17. Henderson BM, Hunt CH, Eckel LJ, Schwartz KM, Diehn FE, Pritt BS, Schembri Wismayer DJ, Garrity JA: Intramuscular Dirofilariasis mimicking an orbital metastasis in a patient with breast cancer.Case Rep Radiol 2012, 2012:103154.PubMedPubMed CentralGoogle Scholar
  18. Samaras V, Rafailidis PI, Mourtzoukou EG, Pappas G, Falagas ME: Chronic bacterial and parasitic infections and cancer: a review.J Infect Dev Ctries 2010,4(5):267–281.PubMedGoogle Scholar
  19. Collina F, De Chiara A, De Renzo A, De Rosa G, Botti G, Franco R: Chlamydia psittaciin ocular adnexa MALT lymphoma: a possible role in lymphomagenesis and a different geographical distribution.Infect Agent Cancer 2012, 7:8. 10.1186/1750-9378-7-8View ArticlePubMedPubMed CentralGoogle Scholar
  20. Goodlad JR, Davidson MM, Hollowood K, Batstone P, Ho-Yen DO: Borrelia burgdorferi-associated cutaneous marginal zone lymphoma: A clinicopathological study of two cases illustrating the temporal progression of B. burgdorferi-associated B-cell proliferation in the skin.Histopathology 2000, 37:501–508. 10.1046/j.1365-2559.2000.01003.xView ArticlePubMedGoogle Scholar
  21. Isaacson PG, Chott A, Nakamura S, Müller-Hermelink HK, Harris NL, Swerdlow SH: Extranodal marginal zone lymphoma of mucosa-associated lymphoid tissue (MALT lymphoma). In WHO classification of tumors of haematopoietic and lymphoid tissues. Edited by: Swerdlow SH, Campo E, Harris NL, Jaffe ES, Pileri SA, Stein H, Thiele J, Vardiman JW. Lyon: IARC; 2008:214–217.Google Scholar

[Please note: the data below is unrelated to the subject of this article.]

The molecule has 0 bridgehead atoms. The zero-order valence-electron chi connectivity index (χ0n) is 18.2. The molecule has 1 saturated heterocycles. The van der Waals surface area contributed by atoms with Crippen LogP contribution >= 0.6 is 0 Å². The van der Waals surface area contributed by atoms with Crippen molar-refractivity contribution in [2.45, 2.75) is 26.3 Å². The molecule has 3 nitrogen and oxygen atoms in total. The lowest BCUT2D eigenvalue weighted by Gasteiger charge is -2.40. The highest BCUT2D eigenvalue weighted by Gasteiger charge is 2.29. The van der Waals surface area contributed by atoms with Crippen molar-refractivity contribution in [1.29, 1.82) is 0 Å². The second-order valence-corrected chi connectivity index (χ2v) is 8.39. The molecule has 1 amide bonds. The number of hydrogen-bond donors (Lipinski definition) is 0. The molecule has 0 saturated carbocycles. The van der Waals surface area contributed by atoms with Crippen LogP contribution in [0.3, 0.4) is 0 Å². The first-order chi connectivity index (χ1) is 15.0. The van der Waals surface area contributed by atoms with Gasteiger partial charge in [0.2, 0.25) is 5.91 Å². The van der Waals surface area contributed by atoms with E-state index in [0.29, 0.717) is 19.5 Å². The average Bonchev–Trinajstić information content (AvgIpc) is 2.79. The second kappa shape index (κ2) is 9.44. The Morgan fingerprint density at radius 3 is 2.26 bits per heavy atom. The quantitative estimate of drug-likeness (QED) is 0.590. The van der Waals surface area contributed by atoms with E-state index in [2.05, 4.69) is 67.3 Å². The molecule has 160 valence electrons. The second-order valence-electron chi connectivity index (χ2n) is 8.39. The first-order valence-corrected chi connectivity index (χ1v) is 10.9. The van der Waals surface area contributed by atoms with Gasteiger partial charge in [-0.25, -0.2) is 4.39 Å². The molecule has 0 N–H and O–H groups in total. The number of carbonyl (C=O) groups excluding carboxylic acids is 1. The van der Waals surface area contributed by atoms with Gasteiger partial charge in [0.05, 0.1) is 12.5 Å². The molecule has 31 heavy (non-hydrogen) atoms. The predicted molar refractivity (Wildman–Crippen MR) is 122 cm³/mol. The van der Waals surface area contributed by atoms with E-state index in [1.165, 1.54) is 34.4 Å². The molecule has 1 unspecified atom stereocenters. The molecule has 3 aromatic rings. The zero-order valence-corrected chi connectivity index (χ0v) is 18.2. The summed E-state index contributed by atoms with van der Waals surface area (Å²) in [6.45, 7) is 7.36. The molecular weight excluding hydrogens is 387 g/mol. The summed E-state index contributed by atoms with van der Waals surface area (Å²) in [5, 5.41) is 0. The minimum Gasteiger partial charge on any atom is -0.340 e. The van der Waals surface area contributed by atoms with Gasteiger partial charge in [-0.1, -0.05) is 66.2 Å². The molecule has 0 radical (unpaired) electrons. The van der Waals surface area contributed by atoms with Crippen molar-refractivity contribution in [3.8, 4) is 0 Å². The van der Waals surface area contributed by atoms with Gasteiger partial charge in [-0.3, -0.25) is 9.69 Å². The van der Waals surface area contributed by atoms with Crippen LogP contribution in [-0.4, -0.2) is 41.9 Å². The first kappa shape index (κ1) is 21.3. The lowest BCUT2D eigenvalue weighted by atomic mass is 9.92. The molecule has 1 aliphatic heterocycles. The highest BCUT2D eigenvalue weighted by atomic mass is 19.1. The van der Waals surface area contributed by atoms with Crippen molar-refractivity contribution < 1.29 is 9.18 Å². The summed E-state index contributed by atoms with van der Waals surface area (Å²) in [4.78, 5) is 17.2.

22. Lima KS, Albuquerque W, Arantes VN, Drummond-Lage AP, Coelho LG: Helicobacter pyloriand t (11;18) (q21; q21) translocation in gastric MALT lymphoma.Arg Gastroenterol 2014,51(2):84–89. 10.1590/S0004-28032014000200003View ArticleGoogle Scholar
  23. Chanudet E, Zhou Y, Bacon CM, Wotherspoon AC, Muller-Hermelink HK, Adam P, Dong HY, De Jong D, Li Y, Wei R, Gong X, Wu Q, Ranaldi R, Pileri SA, Ye H, Hamoudi RA, Liu H, Radford J, Du MQ: Chlamydia psittaciis variably associated with ocular adnexal MALT lymphoma in different geographical regions.J Pathol 2006, 209:344–351. 10.1002/path.1984View ArticlePubMedGoogle Scholar
  24. Grandi G, Morchon R, Kramer L, Kartashev V, Simon F: WolbachiainDirofilaria repens, an agent causing human dirofilarasis.J Parasitol 2008,94(6):1421–1423. 10.1645/GE-1575.1View ArticlePubMedGoogle Scholar
  25. Kramer LH: Immunopathogenesis of filarial infections in dogs and cats: a role forWolbachiaendosymbiont? In Dirofilaria immitis and D. repens in dog and cat and human infections. Edited by: Genchi C, Rinaldi L, Giuseppe C. Naples: Litografia Vigilante srl, Rolando Editore; 2007:67–73.Google Scholar

Copyright

© Borkowski et al.; licensee BioMed Central. 2014

This article is published under license to BioMed Central Ltd. This is an Open Access article distributed under the terms of the Creative Commons Attribution License (http://creativecommons.org/licenses/by/4.0), which permits unrestricted use, distribution, and reproduction in any medium, provided the original work is properly credited. The Creative Commons Public Domain Dedication waiver (http://creativecommons.org/publicdomain/zero/1.0/) applies to the data made available in this article, unless otherwise stated.

Comments

Advertisement